as well as EVERY SATURDAY in AUGUST
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A synthetic gemstone resembling a natural sapphire, first produced by the Verneuil Furnace in 1910. Early experiments had used cobalt oxide, but the colour concentrated in patches, so magnesium oxide was added as a flux; this resulted in a stone that was a synthetic spinel rather than a synthetic sapphire. Later magnetic oxide of iron and titanic acid were added, and a clear transparent blue synthetic sapphire was produced. The synthetic star sapphire was produced by adding more titanium oxide, which precipitated to form needles of rutile. A colourless variety (misleadingly called walderite) has been produced by use of pure alumina, and various coloured varieties by use of different metallic oxides, e.g. with nickel oxide a pinkish-orange stone and with vanadium oxide a greenish stone resembling alexandrite. The synthetic varieties can be distinguished by their showing, when viewed through a microscope, curved colour bands as opposed to straight bands, and sometimes minute gas bubbles.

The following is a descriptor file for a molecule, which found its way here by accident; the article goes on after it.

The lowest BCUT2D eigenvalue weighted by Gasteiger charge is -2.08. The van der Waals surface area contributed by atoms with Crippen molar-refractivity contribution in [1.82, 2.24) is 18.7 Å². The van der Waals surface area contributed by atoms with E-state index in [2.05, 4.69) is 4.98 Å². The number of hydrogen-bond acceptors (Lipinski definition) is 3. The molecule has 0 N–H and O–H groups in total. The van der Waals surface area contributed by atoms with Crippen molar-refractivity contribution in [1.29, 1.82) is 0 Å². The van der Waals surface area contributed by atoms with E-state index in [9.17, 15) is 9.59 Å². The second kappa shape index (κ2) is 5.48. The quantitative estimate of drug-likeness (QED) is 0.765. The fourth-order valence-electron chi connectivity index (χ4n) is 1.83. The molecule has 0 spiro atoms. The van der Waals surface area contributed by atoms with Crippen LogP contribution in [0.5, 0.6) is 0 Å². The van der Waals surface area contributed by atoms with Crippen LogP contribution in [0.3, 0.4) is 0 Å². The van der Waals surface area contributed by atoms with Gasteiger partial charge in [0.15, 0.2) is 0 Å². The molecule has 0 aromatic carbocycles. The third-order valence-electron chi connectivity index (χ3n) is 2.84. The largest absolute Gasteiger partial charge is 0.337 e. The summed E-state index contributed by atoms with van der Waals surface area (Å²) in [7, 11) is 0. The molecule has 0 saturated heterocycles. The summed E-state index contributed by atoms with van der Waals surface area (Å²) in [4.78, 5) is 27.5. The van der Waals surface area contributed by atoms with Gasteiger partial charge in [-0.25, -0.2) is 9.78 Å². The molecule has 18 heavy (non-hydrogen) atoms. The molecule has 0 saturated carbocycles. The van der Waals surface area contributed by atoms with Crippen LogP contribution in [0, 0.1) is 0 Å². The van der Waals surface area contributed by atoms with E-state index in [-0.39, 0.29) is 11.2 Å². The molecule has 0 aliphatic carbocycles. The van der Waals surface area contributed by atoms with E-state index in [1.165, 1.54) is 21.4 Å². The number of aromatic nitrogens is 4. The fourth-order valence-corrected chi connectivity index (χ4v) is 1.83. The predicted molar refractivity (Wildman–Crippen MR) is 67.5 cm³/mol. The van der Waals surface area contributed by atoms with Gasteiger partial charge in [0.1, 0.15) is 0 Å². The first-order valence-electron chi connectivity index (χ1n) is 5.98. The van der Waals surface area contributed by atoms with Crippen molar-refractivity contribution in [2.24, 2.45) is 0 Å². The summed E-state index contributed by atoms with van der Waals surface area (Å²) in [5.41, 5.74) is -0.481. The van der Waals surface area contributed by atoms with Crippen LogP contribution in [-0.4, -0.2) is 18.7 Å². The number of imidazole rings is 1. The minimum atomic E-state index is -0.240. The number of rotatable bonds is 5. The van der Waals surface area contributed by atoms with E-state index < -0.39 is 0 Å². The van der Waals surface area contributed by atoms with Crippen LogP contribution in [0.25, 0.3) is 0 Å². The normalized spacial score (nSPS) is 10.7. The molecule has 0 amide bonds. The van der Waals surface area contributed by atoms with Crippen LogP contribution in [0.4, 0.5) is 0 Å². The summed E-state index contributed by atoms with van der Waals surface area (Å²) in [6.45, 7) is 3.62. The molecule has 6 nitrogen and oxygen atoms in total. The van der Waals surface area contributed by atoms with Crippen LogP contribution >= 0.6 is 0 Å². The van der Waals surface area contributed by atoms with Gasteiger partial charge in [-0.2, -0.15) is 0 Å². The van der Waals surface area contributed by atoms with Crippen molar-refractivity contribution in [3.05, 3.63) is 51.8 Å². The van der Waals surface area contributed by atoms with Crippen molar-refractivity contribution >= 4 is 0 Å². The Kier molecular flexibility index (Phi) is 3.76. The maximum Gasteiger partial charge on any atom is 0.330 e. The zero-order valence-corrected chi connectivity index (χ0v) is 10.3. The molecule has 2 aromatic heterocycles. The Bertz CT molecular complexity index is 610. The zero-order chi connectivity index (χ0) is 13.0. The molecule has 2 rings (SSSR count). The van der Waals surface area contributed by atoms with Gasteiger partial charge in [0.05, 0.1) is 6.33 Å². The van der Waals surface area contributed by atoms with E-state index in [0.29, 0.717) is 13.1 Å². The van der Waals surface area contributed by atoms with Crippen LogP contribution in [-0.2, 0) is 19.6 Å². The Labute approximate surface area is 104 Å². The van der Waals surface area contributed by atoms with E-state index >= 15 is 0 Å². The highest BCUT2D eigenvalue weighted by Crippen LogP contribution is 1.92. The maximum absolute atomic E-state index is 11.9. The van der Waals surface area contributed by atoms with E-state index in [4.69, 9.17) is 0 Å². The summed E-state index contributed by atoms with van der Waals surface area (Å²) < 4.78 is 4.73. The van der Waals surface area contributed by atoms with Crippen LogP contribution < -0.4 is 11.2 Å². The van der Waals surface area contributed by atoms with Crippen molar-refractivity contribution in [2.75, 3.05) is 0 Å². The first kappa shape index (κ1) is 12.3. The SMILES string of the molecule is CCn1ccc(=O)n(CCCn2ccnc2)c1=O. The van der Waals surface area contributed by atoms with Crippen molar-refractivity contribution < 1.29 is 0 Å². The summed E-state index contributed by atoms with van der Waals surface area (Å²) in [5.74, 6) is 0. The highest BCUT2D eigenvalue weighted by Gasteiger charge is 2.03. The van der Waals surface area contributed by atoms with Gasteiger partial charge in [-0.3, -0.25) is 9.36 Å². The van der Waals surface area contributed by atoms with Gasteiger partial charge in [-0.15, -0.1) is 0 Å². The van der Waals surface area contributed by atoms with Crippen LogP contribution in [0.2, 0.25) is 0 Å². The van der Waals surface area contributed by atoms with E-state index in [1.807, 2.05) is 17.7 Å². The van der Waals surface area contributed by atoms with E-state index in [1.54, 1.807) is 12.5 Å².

From: An Illustrated Dictionary of Jewelry, autor: Harold Newman, publishers: Thames and Hudson